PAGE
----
On the drive home from the game on Sept. 12, 2015, Greg Ransom spotted blood on his 12-year-old son's ear. Ransom had been at James' Pop Warner football game that Saturday but didn't see the hit to his head. James that night simply explained he had his "bell rung" during the game, something he said had happened before this incident, so badly that he would see stars. By Tuesday, he was nauseated and dizzy, and a pediatrician diagnosed him with a concussion. On Nov. 30, 2016, James took his own life in the family's Ladera Ranch, Calif., home. The headline of a lengthy piece for Bleacher Report asks the question: "Did one hit lead to a 13-year-old's suicide?" Mirin Fader acknowledges it's a question that can't be definitively answered, but the Ransoms decided "to help other families by telling his story."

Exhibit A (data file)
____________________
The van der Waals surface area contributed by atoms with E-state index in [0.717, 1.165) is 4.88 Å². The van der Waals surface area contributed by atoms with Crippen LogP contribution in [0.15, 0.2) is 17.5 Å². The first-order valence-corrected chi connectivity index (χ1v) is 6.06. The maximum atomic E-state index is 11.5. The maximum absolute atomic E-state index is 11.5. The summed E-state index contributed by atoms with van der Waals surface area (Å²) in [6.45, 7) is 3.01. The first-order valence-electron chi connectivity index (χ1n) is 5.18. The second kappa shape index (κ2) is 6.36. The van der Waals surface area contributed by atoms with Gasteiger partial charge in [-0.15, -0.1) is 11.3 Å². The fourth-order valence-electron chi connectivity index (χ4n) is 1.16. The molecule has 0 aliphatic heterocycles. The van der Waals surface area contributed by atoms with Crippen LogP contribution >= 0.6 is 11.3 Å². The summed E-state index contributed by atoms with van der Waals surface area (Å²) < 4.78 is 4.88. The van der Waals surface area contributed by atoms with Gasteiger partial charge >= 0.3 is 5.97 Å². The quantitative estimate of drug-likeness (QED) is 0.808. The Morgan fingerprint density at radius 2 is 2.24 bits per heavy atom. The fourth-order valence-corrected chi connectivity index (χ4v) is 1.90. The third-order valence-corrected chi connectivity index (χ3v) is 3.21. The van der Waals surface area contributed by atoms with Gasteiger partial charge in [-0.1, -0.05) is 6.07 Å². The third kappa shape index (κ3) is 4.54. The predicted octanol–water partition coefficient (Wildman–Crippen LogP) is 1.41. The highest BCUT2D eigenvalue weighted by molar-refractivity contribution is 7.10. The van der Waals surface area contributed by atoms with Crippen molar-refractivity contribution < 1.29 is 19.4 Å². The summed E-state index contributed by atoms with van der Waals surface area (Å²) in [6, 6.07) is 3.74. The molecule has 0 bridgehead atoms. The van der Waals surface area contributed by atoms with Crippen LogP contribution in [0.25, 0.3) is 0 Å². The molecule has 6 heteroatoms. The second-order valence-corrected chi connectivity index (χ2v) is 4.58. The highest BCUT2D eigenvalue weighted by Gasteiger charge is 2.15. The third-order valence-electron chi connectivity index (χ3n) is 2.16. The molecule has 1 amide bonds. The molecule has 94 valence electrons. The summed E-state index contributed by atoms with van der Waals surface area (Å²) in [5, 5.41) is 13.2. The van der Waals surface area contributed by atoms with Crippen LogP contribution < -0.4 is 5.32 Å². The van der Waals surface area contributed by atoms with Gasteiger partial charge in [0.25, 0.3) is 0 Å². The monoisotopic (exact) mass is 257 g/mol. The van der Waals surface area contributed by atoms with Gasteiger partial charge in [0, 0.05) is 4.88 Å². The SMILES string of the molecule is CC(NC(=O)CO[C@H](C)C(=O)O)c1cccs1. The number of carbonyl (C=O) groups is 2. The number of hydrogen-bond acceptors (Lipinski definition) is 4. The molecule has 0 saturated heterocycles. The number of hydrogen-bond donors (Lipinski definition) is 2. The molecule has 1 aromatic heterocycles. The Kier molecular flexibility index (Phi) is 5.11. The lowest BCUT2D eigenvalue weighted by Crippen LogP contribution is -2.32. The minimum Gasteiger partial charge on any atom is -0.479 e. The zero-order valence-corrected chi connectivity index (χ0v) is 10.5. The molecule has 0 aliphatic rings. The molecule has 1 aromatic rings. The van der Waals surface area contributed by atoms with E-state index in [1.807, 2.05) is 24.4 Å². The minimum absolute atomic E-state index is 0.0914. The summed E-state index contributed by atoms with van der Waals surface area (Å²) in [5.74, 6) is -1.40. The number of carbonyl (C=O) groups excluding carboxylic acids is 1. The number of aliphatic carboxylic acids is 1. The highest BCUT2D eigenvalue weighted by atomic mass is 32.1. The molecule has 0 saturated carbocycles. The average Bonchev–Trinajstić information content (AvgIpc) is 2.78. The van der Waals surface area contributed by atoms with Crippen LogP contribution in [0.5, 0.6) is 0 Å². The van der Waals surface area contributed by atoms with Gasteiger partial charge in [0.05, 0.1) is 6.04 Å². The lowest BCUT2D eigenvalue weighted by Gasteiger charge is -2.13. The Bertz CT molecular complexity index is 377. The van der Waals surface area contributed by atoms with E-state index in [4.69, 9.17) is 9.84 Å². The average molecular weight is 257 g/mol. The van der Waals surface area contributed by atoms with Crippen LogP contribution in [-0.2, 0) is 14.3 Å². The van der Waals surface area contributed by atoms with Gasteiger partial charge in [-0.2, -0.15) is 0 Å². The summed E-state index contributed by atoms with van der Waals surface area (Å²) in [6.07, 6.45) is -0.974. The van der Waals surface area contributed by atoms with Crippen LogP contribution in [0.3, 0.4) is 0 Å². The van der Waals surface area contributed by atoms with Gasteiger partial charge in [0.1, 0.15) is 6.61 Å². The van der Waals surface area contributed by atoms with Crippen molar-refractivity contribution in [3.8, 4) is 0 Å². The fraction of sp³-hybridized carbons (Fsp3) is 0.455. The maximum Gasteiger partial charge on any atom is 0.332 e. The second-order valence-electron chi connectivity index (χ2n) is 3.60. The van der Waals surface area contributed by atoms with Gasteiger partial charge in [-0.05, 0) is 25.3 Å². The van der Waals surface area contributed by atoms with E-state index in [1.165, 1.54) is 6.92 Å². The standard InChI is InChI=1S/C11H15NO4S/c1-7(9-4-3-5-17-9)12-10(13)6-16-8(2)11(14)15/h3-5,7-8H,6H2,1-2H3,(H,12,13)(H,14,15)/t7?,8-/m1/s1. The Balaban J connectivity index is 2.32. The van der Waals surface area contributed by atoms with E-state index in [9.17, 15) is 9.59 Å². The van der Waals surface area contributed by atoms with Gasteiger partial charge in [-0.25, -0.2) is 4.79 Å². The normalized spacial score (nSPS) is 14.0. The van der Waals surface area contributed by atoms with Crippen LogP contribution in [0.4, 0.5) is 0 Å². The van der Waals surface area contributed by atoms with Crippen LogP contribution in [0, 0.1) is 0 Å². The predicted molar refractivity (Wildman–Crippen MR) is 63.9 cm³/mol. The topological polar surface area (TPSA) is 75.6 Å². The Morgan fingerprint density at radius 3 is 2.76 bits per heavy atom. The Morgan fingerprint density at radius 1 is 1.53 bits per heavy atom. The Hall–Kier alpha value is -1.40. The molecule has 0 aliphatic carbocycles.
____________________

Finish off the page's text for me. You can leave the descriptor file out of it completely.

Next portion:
That story is one in which James deteriorated almost immediately after the hit: An 8th-grade teacher had described him as "brilliant"; he had been in the midst of learning his third coding language. Now he couldn't balance on one foot anymore. He displayed obsessive-compulsive disorder tendencies, like an obsession with making sure his phone battery charge never dropped below 100%. He had vision issues that caused extreme nausea when he tried to do schoolwork and was diagnosed with the eye condition third-nerve palsy. His personality soured; he was often mean and wanted to be alone. The Ransoms shepherded him from specialist to specialist. Just three months after the concussion, the suicide attempts began; the next month he entered UC Irvine's neuropsychiatric ward for nearly a month. He seemed to improve, but worrisome signs remained. Read the full piece here. (Read more Longform stories.)